Reporting on a Tragedy in the Age of New Media

Editor of JOE.ie, Paddy McKenna, on how the online organisation reports on a story like the Brussels bombings

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Most people know JOE.ie from its sports coverage and viral articles such as ‘If Irish political parties were Game of Thrones Houses’.

But in the wake of Brussels bombings it was also a font of information, updating readers with details as the event occurred; from where the bombings were taking place to the names of the suspects behind the attacks.

JOE.ie didn’t always cover breaking international news. But when Paddy McKenna took on the job as editor, that changed.

“When I came in first of all, within two weeks Charlie Hebdo happened,” he says. “I was interested to see how the audience would react to it… (they were) really interested and really engaged.”

“It’s likely that age group (of 18-34 year olds) will get their news from us, so we have to treat that with respect.”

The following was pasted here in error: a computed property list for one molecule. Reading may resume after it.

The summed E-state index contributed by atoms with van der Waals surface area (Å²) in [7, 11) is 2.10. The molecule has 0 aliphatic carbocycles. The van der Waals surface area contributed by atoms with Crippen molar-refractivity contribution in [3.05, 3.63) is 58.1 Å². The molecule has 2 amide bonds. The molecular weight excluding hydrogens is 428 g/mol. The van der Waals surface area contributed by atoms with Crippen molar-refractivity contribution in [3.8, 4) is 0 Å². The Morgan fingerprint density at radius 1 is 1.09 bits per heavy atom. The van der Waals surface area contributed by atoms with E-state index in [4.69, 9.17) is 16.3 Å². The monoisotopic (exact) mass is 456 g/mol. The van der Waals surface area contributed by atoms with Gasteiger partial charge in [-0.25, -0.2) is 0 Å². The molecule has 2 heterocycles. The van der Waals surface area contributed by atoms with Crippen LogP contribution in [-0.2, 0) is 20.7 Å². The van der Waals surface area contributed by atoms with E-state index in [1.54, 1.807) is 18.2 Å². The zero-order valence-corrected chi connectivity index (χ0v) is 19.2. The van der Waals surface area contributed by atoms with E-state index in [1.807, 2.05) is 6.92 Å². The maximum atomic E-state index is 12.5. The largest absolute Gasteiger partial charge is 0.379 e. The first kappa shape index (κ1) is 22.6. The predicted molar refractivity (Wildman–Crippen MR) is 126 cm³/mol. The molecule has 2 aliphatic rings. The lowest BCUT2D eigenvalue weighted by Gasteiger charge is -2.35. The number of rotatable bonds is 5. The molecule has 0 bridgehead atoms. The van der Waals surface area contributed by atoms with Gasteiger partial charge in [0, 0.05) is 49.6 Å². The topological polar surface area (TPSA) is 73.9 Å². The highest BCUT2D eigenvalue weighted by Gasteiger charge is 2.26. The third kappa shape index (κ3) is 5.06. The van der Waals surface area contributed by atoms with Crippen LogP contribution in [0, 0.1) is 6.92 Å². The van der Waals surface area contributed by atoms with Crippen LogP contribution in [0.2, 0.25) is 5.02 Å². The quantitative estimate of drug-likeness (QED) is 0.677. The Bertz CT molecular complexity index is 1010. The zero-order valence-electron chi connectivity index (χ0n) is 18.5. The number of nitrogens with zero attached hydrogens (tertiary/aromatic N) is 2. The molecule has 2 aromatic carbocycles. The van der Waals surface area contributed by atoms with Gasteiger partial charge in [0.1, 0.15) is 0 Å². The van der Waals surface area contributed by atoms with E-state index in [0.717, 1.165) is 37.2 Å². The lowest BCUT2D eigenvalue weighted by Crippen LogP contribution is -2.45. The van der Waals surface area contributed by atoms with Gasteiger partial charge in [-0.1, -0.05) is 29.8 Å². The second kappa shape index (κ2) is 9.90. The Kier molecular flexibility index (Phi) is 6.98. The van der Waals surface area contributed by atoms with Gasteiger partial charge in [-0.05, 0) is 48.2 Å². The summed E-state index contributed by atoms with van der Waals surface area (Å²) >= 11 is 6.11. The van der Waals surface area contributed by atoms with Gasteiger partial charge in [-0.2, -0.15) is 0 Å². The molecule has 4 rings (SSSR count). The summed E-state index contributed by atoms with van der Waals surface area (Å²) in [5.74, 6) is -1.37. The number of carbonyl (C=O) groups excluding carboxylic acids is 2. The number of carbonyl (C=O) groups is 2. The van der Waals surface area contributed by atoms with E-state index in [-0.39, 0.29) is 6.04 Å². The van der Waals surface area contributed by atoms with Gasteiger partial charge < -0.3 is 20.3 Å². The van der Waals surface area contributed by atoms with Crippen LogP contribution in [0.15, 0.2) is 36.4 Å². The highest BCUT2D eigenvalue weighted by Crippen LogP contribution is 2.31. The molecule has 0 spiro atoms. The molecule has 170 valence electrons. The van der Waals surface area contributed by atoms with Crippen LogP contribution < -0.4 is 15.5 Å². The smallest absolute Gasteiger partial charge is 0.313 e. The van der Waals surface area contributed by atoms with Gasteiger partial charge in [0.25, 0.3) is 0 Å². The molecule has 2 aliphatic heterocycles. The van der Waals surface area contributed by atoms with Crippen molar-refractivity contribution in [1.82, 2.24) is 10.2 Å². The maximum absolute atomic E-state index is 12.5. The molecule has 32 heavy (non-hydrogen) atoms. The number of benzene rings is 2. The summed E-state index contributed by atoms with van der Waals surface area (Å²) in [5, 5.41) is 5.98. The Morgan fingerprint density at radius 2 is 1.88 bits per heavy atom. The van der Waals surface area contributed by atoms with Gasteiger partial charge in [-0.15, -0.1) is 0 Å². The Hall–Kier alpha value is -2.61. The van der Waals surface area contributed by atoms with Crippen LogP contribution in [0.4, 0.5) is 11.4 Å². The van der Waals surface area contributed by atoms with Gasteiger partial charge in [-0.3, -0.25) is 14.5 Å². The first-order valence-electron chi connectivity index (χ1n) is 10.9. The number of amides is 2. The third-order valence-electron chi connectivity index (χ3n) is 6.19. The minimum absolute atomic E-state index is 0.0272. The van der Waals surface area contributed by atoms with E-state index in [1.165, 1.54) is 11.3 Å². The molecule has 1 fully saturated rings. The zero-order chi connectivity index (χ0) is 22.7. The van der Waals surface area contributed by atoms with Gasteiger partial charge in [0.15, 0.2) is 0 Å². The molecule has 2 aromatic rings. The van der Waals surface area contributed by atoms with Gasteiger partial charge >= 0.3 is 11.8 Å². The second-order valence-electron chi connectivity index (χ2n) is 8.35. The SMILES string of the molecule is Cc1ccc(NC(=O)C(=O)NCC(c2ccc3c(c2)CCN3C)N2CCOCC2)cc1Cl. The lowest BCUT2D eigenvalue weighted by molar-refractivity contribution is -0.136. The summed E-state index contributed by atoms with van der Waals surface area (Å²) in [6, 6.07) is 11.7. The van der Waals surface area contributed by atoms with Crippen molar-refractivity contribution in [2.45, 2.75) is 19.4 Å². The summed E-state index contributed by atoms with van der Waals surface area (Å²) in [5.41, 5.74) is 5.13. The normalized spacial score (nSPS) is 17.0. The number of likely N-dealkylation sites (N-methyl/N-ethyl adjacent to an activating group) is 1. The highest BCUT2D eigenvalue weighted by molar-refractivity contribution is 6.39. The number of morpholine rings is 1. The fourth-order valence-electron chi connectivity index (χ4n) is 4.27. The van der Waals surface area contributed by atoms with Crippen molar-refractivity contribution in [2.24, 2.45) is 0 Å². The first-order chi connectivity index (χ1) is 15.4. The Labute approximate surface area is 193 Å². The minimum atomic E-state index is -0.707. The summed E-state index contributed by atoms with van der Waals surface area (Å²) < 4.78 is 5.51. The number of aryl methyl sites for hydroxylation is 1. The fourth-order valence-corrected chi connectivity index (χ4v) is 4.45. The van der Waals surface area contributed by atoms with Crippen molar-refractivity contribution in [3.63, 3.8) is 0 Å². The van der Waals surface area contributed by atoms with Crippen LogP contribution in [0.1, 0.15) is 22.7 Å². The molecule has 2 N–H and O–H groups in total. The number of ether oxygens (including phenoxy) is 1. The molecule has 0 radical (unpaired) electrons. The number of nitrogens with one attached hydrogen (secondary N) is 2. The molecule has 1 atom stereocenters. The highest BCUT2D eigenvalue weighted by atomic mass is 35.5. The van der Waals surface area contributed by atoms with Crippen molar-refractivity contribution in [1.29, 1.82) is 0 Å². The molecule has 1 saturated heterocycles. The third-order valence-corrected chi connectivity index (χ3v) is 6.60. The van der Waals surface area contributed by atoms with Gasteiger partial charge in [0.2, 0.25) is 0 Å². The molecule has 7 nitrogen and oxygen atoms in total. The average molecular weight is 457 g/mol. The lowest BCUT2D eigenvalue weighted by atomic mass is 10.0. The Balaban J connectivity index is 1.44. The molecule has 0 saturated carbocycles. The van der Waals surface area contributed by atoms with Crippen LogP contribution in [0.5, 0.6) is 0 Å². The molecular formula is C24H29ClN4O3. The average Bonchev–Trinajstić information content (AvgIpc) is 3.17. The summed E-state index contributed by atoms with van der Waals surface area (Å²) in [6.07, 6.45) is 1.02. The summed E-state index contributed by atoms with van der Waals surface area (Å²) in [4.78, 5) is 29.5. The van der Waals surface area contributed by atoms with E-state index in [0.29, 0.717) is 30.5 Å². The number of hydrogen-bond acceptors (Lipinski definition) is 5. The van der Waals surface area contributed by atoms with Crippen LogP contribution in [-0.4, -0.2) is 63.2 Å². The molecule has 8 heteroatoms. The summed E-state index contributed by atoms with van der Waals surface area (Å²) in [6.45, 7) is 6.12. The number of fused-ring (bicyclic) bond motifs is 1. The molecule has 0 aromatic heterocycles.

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Beware the Youth Voter

As Government parties scramble to figure out what they did wrong, many still don’t appreciate the seismic shift caused by the increase in voting by young people

“I feel that the youth turnout probably will exceed the average turnout nationally.”

Kevin Donoghue, the Union of Students in Ireland president, has just come from the count in the RDS in Donneybrook to the USI offices in Ringsend. It has already it has become clear that no party has won the day.

“I think there was huge engagement,” Donoghue says. “I’ve been doing voter registration drives and voter registration campaigns with USI for a couple of years and I’ve never seen anything like it before.”

Discussions about the formation of a government are expected to take weeks. Many party strategists say that a lot of soul-searching is needed. The overriding feeling among Fine Gael and Labour members is shock. None of them saw this coming.

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